Does screen time affect eye health?
Studies have shown that we spend an average of 6-8 hours looking at screens. If we take an average of 7, that's 43% of our waking hours.
Over the course of 75 years, that's 191625 hours, or 21.88 years. Office/knowledge workers, Millennials and Gen Z might allocate 25 years of their life to looking at a screen.
We know that increased screen time is linked to insomnia, neck and back pain, reduced physical activity, addictive behaviours, social isolation and other adverse health consequences. What about our eyes?
As a dual-eyed human who enjoys looking at things, yet spends almost every waking hour staring at a screen or fixing tiny objects, this topic is important to me.
Screens omit a lot of blue light. Early research in animals suggested that excessive blue light exposure could damage some sensitive nerve cells in the retina.
This resulted in countless articles being published, claiming that screens could make you blind.
Subsequent research has failed to validate these claims: Human eye cells do not break down when exposed to normal amounts of blue light.
If you know how to read studies and interpret data, you will be very familiar with the ways in which the media draws false conclusions, gives unhelpful recommendations, and generally spews out misinformation to create controversy and/or increase site traffic.
It's not just the media though. Manufacturers of blue blocker glasses often cite these early animal studies to support some rather far-fetched claims on how their products can prevent retina damage.
There is currently no evidence that digital screens cause damage to the human eye.
Blue light is simply part of the visible light spectrum - whether it comes from a screen or the sun - blue light is blue light.
We expose our eyes to 100,000 times more blue light on a sunny afternoon outside than we do looking at a computer screen.
Screens do not emit sufficient levels of UV radiation to cause macular degeneration (They don't give you sunburn either, by the way).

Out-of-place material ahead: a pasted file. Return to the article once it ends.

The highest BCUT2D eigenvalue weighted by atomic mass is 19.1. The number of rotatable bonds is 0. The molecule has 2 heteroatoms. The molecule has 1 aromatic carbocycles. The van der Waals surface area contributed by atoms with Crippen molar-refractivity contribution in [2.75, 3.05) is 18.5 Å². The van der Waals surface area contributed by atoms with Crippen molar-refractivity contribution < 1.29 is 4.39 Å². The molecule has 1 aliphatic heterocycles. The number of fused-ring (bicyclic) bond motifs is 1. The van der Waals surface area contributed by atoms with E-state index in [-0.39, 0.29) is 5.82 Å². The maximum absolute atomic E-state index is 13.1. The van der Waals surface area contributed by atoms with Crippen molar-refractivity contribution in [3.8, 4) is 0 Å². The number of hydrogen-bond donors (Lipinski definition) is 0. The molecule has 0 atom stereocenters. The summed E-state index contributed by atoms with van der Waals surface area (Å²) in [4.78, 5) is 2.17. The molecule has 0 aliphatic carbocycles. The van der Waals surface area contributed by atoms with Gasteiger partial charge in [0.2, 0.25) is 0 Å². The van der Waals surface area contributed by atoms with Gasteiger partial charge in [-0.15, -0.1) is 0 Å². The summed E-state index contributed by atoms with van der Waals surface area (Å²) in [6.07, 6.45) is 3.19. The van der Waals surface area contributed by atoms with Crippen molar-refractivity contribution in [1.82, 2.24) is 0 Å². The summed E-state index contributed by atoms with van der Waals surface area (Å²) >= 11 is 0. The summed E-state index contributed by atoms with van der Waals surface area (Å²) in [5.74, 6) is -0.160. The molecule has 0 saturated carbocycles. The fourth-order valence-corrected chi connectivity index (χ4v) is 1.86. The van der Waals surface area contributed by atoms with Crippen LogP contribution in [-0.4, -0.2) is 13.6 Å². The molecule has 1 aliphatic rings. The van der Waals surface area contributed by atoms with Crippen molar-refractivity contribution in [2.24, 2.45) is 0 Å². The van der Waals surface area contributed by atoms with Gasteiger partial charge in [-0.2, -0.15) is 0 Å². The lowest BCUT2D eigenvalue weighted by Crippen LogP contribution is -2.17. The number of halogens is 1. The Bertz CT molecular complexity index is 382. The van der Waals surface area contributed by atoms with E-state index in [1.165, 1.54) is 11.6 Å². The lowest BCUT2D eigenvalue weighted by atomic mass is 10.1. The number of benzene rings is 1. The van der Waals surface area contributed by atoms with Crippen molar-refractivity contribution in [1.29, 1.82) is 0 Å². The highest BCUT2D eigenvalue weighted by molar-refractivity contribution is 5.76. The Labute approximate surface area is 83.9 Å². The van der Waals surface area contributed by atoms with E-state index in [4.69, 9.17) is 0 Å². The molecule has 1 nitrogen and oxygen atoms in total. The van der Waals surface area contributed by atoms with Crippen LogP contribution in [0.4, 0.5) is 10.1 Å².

However, screen time can induce other, more acute visual problems - most of which are classified under "Computer Vision Syndrome".
> Blurred vision
> Dry Eyes
> Neck and shoulder pain
Most people will have experienced one or more of these symptoms. But note that these symptoms don't typically occur in isolation, purely as a result of looking at screens:
> Eyestrain: Focusing on close up objects for a prolonged period.
> Headaches: Poor posture, dehydration, allergies, illness etc. Constantly looking at any object up close.
> Blurred vision: This can be caused by a number of health issues such as glaucoma, eye infection or even high blood sugar.
> Dry Eyes: Cold, dry environments, air conditioning or heating.
> Neck and shoulder pain: Poor posture or an acute injury.
So what can we do to mitigate any possible negative effects on our eye health as a result of looking at screens?
> Remember to blink. Studies have shown that we blink less when looking at screens. Blinking keeps the cornea lubricated and removes debris. It also brings nutrients and minerals to the surface of the eye to maintain a protective, lubricating film.
> Our eyes relax and our pupils dilate when looking at things farther away.
Use it or lose it: Training eyes to look at things up close but not far away can lead to short-sightedness.
Maybe this is why stereotypical nerds wear glasses - because they read books all day.
Good protocols to improve farsightedness include taking a 20 second break from a screen/book every 20 minutes, and taking a 5-10 minute break every 90 minutes to focus on something far away - preferably outside.
My personal recommendations are to use lunch breaks to get away from screens, and to consume more audio-only content like audiobooks or podcasts, preferably whilst walking outside.
> Make it easier to see what you're doing: Use a device with a high resolution display. Increase text size. Use a bigger screen or monitor (don't read and write on a phone). Wear glasses if you need to.
> Make sure that your workspace is well ventilated, with adequate humidity. This should prevent dry eyes.
Note how all of these issues and their solutions can apply to reading a book in the same way that it can to looking at a screen.
Screens will almost certainly not damage your eyes directly. If you do the four things mentioned above, you really shouldn't have to worry about the indirect effects of screen time on your eye health.
Other important things related to eye health (but beyond the scope of this post) include adequate nutrition, hydration, posture and stress management.
The impact of screens on our circadian rhythm and sleep quality is well documented and should be taken seriously. We wrote about this here.
If you read the whole post - well done! Reward yourself with a 20 second break from your screen.
TL;DR - look out over the horizon every once in a while.
Disclaimer: This is not medical advice. Consult your doctor or optometrist for any matters related to eye health - not your phone technician.
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